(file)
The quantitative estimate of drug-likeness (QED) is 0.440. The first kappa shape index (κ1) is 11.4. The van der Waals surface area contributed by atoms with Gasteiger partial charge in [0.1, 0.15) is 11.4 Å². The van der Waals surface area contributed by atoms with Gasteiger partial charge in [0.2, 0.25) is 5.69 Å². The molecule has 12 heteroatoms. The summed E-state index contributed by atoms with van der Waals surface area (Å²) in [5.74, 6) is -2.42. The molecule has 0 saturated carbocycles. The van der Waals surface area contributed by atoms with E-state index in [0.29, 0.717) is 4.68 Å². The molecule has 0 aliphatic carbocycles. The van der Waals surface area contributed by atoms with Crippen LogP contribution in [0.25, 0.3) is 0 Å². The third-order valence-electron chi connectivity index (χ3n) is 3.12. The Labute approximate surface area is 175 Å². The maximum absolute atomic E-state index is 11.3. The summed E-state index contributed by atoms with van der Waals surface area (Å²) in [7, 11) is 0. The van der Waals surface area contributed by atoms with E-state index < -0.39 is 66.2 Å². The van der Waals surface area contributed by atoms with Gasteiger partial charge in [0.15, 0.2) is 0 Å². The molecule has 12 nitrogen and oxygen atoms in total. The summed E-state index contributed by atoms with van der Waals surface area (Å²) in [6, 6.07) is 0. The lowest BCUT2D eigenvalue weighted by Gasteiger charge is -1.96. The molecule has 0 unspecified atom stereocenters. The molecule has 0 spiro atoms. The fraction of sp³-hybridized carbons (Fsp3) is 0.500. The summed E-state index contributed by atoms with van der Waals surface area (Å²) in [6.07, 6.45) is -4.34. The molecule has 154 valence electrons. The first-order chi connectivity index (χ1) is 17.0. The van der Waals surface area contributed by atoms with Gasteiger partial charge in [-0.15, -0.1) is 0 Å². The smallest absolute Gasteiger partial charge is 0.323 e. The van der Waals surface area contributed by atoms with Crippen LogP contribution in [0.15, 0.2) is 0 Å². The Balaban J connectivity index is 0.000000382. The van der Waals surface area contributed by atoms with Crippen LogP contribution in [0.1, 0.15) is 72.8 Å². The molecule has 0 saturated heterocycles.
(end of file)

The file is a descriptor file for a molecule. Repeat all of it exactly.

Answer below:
The quantitative estimate of drug-likeness (QED) is 0.440. The first kappa shape index (κ1) is 11.4. The van der Waals surface area contributed by atoms with Gasteiger partial charge in [0.1, 0.15) is 11.4 Å². The van der Waals surface area contributed by atoms with Gasteiger partial charge in [0.2, 0.25) is 5.69 Å². The molecule has 12 heteroatoms. The summed E-state index contributed by atoms with van der Waals surface area (Å²) in [5.74, 6) is -2.42. The molecule has 0 saturated carbocycles. The van der Waals surface area contributed by atoms with E-state index in [0.29, 0.717) is 4.68 Å². The molecule has 0 aliphatic carbocycles. The van der Waals surface area contributed by atoms with Crippen LogP contribution in [0.25, 0.3) is 0 Å². The third-order valence-electron chi connectivity index (χ3n) is 3.12. The Labute approximate surface area is 175 Å². The maximum absolute atomic E-state index is 11.3. The summed E-state index contributed by atoms with van der Waals surface area (Å²) in [7, 11) is 0. The van der Waals surface area contributed by atoms with E-state index < -0.39 is 66.2 Å². The van der Waals surface area contributed by atoms with Gasteiger partial charge in [0.15, 0.2) is 0 Å². The molecule has 12 nitrogen and oxygen atoms in total. The summed E-state index contributed by atoms with van der Waals surface area (Å²) in [6, 6.07) is 0. The lowest BCUT2D eigenvalue weighted by Gasteiger charge is -1.96. The molecule has 0 unspecified atom stereocenters. The molecule has 0 spiro atoms. The fraction of sp³-hybridized carbons (Fsp3) is 0.500. The summed E-state index contributed by atoms with van der Waals surface area (Å²) in [6.07, 6.45) is -4.34. The molecule has 154 valence electrons. The first-order chi connectivity index (χ1) is 17.0. The van der Waals surface area contributed by atoms with Gasteiger partial charge in [-0.15, -0.1) is 0 Å². The smallest absolute Gasteiger partial charge is 0.323 e. The van der Waals surface area contributed by atoms with Crippen LogP contribution in [0.15, 0.2) is 0 Å². The Balaban J connectivity index is 0.000000382. The van der Waals surface area contributed by atoms with Crippen LogP contribution in [0.1, 0.15) is 72.8 Å². The molecule has 0 saturated heterocycles.